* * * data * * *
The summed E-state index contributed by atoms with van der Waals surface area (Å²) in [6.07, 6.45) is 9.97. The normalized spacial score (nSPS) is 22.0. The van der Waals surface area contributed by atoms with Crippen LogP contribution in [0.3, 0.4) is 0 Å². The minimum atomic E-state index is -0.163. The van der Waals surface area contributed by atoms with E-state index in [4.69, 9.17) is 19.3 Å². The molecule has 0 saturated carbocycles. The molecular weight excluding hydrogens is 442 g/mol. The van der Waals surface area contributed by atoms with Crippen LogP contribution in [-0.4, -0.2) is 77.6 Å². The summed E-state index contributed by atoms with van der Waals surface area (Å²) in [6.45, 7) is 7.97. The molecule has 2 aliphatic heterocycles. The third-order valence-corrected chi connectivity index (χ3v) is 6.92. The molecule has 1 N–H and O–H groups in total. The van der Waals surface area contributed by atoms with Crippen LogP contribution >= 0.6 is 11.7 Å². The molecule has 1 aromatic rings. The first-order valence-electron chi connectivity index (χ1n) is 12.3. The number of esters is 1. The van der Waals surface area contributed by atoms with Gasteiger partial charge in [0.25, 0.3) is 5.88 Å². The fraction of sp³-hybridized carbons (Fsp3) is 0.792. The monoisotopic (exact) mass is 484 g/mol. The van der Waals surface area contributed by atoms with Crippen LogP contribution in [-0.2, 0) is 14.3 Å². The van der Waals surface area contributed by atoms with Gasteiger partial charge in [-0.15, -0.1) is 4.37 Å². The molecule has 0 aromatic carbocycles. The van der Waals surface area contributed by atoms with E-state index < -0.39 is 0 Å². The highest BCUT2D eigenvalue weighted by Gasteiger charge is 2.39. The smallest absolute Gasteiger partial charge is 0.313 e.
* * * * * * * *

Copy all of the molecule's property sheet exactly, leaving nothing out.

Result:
The summed E-state index contributed by atoms with van der Waals surface area (Å²) in [6.07, 6.45) is 9.97. The normalized spacial score (nSPS) is 22.0. The van der Waals surface area contributed by atoms with Crippen LogP contribution in [0.3, 0.4) is 0 Å². The minimum atomic E-state index is -0.163. The van der Waals surface area contributed by atoms with E-state index in [4.69, 9.17) is 19.3 Å². The molecule has 0 saturated carbocycles. The molecular weight excluding hydrogens is 442 g/mol. The van der Waals surface area contributed by atoms with Crippen LogP contribution in [-0.4, -0.2) is 77.6 Å². The summed E-state index contributed by atoms with van der Waals surface area (Å²) in [6.45, 7) is 7.97. The molecule has 2 aliphatic heterocycles. The third-order valence-corrected chi connectivity index (χ3v) is 6.92. The molecule has 1 N–H and O–H groups in total. The van der Waals surface area contributed by atoms with Crippen LogP contribution >= 0.6 is 11.7 Å². The molecule has 1 aromatic rings. The first-order valence-electron chi connectivity index (χ1n) is 12.3. The number of esters is 1. The van der Waals surface area contributed by atoms with Gasteiger partial charge in [0.25, 0.3) is 5.88 Å². The fraction of sp³-hybridized carbons (Fsp3) is 0.792. The monoisotopic (exact) mass is 484 g/mol. The van der Waals surface area contributed by atoms with Crippen LogP contribution in [-0.2, 0) is 14.3 Å². The van der Waals surface area contributed by atoms with Gasteiger partial charge in [-0.15, -0.1) is 4.37 Å². The molecule has 0 aromatic carbocycles. The van der Waals surface area contributed by atoms with E-state index < -0.39 is 0 Å². The highest BCUT2D eigenvalue weighted by Gasteiger charge is 2.39. The smallest absolute Gasteiger partial charge is 0.313 e.